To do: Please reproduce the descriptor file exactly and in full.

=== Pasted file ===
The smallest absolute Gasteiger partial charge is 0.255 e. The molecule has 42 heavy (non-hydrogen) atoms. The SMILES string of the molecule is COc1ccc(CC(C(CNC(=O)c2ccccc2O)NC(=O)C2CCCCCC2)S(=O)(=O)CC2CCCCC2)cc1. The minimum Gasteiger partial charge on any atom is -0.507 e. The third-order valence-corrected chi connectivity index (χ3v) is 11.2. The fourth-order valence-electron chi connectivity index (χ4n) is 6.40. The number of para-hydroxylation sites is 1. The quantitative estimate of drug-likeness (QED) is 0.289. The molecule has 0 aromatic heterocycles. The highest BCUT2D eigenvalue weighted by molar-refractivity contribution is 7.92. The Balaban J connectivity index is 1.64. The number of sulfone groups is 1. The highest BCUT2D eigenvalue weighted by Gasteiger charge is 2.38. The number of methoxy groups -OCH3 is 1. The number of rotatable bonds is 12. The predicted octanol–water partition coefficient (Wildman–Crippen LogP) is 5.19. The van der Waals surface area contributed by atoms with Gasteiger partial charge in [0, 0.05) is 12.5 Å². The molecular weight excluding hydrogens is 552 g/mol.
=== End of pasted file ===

The smallest absolute Gasteiger partial charge is 0.255 e. The molecule has 42 heavy (non-hydrogen) atoms. The SMILES string of the molecule is COc1ccc(CC(C(CNC(=O)c2ccccc2O)NC(=O)C2CCCCCC2)S(=O)(=O)CC2CCCCC2)cc1. The minimum Gasteiger partial charge on any atom is -0.507 e. The third-order valence-corrected chi connectivity index (χ3v) is 11.2. The fourth-order valence-electron chi connectivity index (χ4n) is 6.40. The number of para-hydroxylation sites is 1. The quantitative estimate of drug-likeness (QED) is 0.289. The molecule has 0 aromatic heterocycles. The highest BCUT2D eigenvalue weighted by molar-refractivity contribution is 7.92. The Balaban J connectivity index is 1.64. The number of sulfone groups is 1. The highest BCUT2D eigenvalue weighted by Gasteiger charge is 2.38. The number of methoxy groups -OCH3 is 1. The number of rotatable bonds is 12. The predicted octanol–water partition coefficient (Wildman–Crippen LogP) is 5.19. The van der Waals surface area contributed by atoms with Gasteiger partial charge in [0, 0.05) is 12.5 Å². The molecular weight excluding hydrogens is 552 g/mol.